A Message from Mother Anita
May 20, 2020
Dear friends in Christ:
On this eve of the feast of the Ascension I think of how much I miss seeing all of you in worship and in your visits to church throughout the week. What a gift to connect with you via phone, text, email and through ZOOM and Sunday worship (note: available anytime on our website!). Thank you for your participation in and support of these various media, though nothing can compare with seeing you in person. I grieve our separation and look forward to the day when we I can see you in person in worship.
Thank you for your faithfulness in holding one another in prayer, especially supporting the remarkable front-line workers who have labored courageously during the initial acute stage of COVID-19. For those who have provided and continue to provide essential services, we recall the words of Jesus, “Truly I tell you, just as you did it to one of the least of these who are members of my family, you did it to me.” (Matthew 25:40). Bless you.
On May 12 and since then our bishops have written the following about in-person worship: “We believe that parishes and worshipping communities in the Episcopal Church in Connecticut should not return to in-person worship during this initial phase of reopening, which is anticipated to last at least until June 20.” I will follow the protocols and directions of our bishops.
When we return to in-person worship, it will be different. These guidelines will include continuing to practice six feet social distancing, wearing of masks, washing of hands, wiping down of surfaces and, the hardest ones for me, no communion, choral music or coffee hour – for now. The decisions I make are always first and foremost for your safety and all who enter our doors. Gathering in person is not all the church does, and COVID-19 has poignantly reminded us of this fact.
I say these things not to discourage you, but rather to keep our expectations realistic in this phase of COVID-19. We are in uncharted waters in dealing with a pandemic. But we are not in uncharted waters in our faith and prayer, our perseverance and hope. In fact, I believe we are made for these times. My daily prayer for divine guidance is taken from the lyrics of Hymn 594, "God of grace and God of glory, on thy people pour thy power,... Grant us wisdom, grant us courage for the facing of this hour, for the living of these days.”
Many things have changed, some temporarily, some permanently. What remains is this community – which has grown deeper and wider in our COVID-19 time. It is a wonder to me to see how during COVID-19 we are living into our parish goals,* so let’s keeping growing together in our faith.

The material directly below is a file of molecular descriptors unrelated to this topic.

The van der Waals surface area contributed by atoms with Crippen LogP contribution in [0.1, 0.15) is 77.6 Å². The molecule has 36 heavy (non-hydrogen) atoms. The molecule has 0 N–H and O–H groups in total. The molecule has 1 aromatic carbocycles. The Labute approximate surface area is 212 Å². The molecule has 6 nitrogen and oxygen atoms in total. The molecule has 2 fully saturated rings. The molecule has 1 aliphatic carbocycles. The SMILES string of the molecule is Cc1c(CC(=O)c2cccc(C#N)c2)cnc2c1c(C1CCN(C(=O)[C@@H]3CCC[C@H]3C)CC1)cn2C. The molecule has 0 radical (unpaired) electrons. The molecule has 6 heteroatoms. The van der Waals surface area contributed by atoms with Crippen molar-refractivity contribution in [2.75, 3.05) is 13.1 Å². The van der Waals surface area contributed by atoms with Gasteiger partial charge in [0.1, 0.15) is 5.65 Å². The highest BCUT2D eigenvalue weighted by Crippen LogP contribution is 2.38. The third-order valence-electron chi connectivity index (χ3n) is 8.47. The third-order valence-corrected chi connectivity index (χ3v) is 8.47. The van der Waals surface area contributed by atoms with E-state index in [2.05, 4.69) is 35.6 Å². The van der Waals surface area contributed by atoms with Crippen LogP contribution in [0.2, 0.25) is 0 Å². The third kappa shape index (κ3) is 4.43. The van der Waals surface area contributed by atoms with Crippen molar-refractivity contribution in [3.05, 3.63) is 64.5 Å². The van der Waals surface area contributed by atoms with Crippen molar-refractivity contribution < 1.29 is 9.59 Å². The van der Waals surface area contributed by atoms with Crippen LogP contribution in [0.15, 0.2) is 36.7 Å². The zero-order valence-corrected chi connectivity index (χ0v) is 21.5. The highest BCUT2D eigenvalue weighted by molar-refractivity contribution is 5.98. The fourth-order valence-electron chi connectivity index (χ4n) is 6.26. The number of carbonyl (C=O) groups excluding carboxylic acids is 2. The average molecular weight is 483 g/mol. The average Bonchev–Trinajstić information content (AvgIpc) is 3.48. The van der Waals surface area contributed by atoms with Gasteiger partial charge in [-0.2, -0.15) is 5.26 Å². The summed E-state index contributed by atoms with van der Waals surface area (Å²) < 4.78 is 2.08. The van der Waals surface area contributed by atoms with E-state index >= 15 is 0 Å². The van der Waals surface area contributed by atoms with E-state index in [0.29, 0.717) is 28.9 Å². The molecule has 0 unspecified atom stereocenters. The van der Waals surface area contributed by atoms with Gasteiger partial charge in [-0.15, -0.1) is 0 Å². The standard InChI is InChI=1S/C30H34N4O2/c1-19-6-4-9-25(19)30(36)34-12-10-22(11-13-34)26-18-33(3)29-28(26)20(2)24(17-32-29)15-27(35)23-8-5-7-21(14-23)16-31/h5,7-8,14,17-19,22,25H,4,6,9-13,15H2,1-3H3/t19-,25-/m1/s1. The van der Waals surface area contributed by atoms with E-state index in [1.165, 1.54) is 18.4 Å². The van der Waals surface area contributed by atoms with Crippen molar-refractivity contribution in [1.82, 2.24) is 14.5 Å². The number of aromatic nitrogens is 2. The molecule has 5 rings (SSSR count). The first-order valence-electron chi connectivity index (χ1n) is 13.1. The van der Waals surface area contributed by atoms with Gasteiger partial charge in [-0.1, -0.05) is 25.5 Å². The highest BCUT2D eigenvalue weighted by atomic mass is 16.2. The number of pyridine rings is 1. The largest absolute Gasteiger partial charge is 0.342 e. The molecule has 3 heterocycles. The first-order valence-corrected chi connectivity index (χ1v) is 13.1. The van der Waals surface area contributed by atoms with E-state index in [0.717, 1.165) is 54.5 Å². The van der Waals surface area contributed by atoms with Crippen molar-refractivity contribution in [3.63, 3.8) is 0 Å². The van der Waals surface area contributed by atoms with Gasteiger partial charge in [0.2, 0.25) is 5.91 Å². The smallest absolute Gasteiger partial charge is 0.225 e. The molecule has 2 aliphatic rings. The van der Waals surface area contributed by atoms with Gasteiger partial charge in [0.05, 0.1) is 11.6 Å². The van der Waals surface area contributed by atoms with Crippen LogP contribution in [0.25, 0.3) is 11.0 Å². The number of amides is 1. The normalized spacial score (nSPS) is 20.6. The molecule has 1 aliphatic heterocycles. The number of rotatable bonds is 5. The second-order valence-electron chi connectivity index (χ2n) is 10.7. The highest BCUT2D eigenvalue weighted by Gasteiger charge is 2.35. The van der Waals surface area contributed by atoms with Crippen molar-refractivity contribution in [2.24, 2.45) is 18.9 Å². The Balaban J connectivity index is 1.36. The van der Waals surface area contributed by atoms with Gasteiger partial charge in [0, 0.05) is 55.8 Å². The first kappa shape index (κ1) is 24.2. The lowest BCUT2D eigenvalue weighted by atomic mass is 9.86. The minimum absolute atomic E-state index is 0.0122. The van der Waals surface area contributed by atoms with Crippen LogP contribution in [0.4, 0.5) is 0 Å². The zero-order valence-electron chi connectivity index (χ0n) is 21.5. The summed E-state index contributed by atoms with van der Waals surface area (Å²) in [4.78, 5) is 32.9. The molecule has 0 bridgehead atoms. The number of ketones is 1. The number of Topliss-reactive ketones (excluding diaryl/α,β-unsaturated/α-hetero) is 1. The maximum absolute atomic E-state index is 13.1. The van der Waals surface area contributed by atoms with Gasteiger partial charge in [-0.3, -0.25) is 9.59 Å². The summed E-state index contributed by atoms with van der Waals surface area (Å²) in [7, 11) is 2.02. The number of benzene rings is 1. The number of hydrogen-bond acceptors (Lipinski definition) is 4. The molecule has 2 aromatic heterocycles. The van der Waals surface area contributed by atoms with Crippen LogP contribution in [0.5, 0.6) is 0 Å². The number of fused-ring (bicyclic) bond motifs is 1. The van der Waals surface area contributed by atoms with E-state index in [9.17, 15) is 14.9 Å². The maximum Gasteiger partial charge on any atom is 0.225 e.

As we come down the final stretch of the 50 days of Easter, let us also be reminded of the Easter message that light breaks through darkness and death is never the final word. The final word is God’s love in Jesus Christ. How then shall we love? By caring for one another, staying connected, being safe, reaching out for help and praying for one another. Thank you for doing these things in love for one another. Please do not hesitate to call or contact me via email or phone. It is my deep honor and great joy to serve with you at this time.
The Rev. Dr. Anita Louise Schell
Dear people of Saint Ann's,
Steve and I feel so welcome and profoundly grateful to you for your work on our behalf. From the bottom of our hearts, thank you. Thank you for the beautiful reception last Sunday and for your greetings. Here is an open invitation to visit us in the beautifully restored rectory (no vegetable or flower garden this summer, so those gifts of homegrown vegetables and flowers are particularly welcome our first summer with you).
One of the things I have learned in life (and keep learning) is that the simpler the question, the tougher the answer. It seems to be particularly true in our life as Christians. Try these out: Who is Jesus? Why does evil happen? What is salvation? What is the church? The less these questions are adorned, the more pressing they become. But it does not have to be this way.
Let me try a simple question out with you. Taking my cue from Jesus in Sunday's Gospel let me make a question of his statement, "Where your treasure is, there your heart will be also." Ponder with me, "Where is your treasure?" According to Jesus, "It is your Father's good pleasure to give you the kingdom." If that is so, what is the hold up? It all relates to the treasure.
The unfailing treasure is eternal - God's kingdom, also found in the present moment. It's sort of a paradox - the treasure is eternal in God's kingdom - and the treasure is right now. We don't need to look, much less wait, for the treasure to come to us. Teresa of Avila, sixteenth century nun and female doctor of the church said it best, "The truth is that the treasure lies within our very selves." There's the insight to take back into the world. As I get to know you this summer, let's explore the treasures of Saint Ann's - the obvious ones and the ones yet to be discovered. I'm ready to go!
P.S. Thank you for continuing to wear your nametags. If this is a new custom for you, I am particularly grateful to you for wearing these tags which will help me and Steve (and other newcomers) get to know one another even more quickly.